Chinese imports posted an unexpectedly sharp drop in December, flashing a warning sign that the world's second-largest economy is expanding at a slower rate. Meanwhile, full-year figures pointed to a narrowing trend in the Chinese trade gap, which suggest the country is relying more on domestic demand.

December growth in imports fell to 11.8 percent, about half of November's 22.1 percent gain, according to data released Tuesday by the General Administration of Customs. Exports rose 13.4 percent, down slightly from the 13.8 percent rise recorded in the previous month.

That left China with a trade surplus of $16.5 billion on the month and $155.2 billion on the year, the third consecutive annual decline after reaching a record $298 billion in 2008.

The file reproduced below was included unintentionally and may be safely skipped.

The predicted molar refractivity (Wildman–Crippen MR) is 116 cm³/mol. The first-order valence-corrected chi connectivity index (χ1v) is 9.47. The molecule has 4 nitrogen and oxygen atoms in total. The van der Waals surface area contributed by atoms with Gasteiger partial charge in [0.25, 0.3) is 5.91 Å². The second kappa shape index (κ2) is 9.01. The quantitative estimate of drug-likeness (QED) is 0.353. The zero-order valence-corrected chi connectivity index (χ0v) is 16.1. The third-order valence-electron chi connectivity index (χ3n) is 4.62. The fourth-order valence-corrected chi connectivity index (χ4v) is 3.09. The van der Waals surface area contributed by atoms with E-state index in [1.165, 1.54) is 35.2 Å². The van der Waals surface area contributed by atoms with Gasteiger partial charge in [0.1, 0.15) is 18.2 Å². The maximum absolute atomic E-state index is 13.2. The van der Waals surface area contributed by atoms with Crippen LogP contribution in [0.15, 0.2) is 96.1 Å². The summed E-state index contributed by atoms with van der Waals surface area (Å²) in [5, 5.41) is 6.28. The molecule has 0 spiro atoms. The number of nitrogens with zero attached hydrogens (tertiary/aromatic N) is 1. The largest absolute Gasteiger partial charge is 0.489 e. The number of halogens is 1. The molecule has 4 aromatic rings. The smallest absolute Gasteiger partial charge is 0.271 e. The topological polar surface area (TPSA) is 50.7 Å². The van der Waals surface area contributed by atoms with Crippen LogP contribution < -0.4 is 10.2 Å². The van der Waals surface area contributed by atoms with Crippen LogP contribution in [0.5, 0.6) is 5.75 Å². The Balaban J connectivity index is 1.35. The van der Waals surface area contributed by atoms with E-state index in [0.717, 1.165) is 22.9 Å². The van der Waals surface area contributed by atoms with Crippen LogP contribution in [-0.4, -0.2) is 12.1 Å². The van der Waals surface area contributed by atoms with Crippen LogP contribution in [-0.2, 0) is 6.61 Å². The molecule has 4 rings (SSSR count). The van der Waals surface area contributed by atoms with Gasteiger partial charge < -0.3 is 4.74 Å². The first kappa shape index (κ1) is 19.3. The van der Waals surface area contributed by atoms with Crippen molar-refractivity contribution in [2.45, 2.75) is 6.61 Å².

China has been a relatively bright spot in the sluggish global economy. However, Tuesday's data sends a worrying signal that China is slowing down.

China's rapid economic growth slowed to 9.1 percent in the three months ending in September from 9.6 percent the previous quarter and 2010's double-digit expansion. Beijing has responded by reducing banks' cash reserve requirements by 50 basis points in November to 21 percent, the first such cut in three years in an effort to boost corporate credit lines.

Beijing also faces pressure from Washington over currency controls, which is said to have given the Chinese exporters an unfair advantage and have hurt foreign competitors.